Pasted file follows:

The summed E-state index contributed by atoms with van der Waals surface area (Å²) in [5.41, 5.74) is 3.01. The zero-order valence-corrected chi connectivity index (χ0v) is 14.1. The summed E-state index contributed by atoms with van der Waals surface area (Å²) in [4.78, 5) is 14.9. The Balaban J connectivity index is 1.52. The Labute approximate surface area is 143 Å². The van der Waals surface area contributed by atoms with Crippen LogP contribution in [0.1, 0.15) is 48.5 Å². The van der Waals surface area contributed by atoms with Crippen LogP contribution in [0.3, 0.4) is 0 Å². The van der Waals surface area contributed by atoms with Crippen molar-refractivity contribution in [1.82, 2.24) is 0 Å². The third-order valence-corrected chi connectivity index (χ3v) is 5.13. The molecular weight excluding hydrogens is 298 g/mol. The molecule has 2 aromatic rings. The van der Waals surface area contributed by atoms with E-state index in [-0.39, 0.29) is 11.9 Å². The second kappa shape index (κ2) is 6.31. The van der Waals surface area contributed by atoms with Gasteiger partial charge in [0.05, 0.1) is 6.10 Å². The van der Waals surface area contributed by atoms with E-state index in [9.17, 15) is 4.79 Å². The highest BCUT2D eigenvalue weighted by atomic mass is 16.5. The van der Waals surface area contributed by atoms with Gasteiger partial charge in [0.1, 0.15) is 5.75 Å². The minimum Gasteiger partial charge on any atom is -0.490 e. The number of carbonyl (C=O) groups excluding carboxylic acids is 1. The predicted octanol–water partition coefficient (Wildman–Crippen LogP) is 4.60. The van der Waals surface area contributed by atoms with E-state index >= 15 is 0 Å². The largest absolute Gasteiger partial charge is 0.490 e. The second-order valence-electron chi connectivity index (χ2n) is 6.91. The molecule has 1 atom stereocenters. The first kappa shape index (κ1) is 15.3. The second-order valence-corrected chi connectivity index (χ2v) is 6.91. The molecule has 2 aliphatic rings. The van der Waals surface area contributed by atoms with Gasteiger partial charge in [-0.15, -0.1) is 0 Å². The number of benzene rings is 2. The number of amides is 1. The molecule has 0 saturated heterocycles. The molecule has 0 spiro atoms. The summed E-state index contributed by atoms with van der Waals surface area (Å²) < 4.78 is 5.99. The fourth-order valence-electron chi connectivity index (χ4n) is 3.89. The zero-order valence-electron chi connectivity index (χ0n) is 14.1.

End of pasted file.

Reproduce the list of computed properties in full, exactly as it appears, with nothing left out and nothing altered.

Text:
The summed E-state index contributed by atoms with van der Waals surface area (Å²) in [5.41, 5.74) is 3.01. The zero-order valence-corrected chi connectivity index (χ0v) is 14.1. The summed E-state index contributed by atoms with van der Waals surface area (Å²) in [4.78, 5) is 14.9. The Balaban J connectivity index is 1.52. The Labute approximate surface area is 143 Å². The van der Waals surface area contributed by atoms with Crippen LogP contribution in [0.1, 0.15) is 48.5 Å². The van der Waals surface area contributed by atoms with Crippen LogP contribution in [0.3, 0.4) is 0 Å². The van der Waals surface area contributed by atoms with Crippen molar-refractivity contribution in [1.82, 2.24) is 0 Å². The third-order valence-corrected chi connectivity index (χ3v) is 5.13. The molecular weight excluding hydrogens is 298 g/mol. The molecule has 2 aromatic rings. The van der Waals surface area contributed by atoms with E-state index in [-0.39, 0.29) is 11.9 Å². The second kappa shape index (κ2) is 6.31. The van der Waals surface area contributed by atoms with Gasteiger partial charge in [0.05, 0.1) is 6.10 Å². The van der Waals surface area contributed by atoms with E-state index in [9.17, 15) is 4.79 Å². The highest BCUT2D eigenvalue weighted by atomic mass is 16.5. The van der Waals surface area contributed by atoms with Gasteiger partial charge in [0.1, 0.15) is 5.75 Å². The minimum Gasteiger partial charge on any atom is -0.490 e. The number of carbonyl (C=O) groups excluding carboxylic acids is 1. The predicted octanol–water partition coefficient (Wildman–Crippen LogP) is 4.60. The van der Waals surface area contributed by atoms with E-state index >= 15 is 0 Å². The largest absolute Gasteiger partial charge is 0.490 e. The second-order valence-electron chi connectivity index (χ2n) is 6.91. The molecule has 1 atom stereocenters. The first kappa shape index (κ1) is 15.3. The second-order valence-corrected chi connectivity index (χ2v) is 6.91. The molecule has 2 aliphatic rings. The van der Waals surface area contributed by atoms with Gasteiger partial charge in [-0.15, -0.1) is 0 Å². The number of benzene rings is 2. The number of amides is 1. The molecule has 0 saturated heterocycles. The molecule has 0 spiro atoms. The summed E-state index contributed by atoms with van der Waals surface area (Å²) < 4.78 is 5.99. The fourth-order valence-electron chi connectivity index (χ4n) is 3.89. The zero-order valence-electron chi connectivity index (χ0n) is 14.1.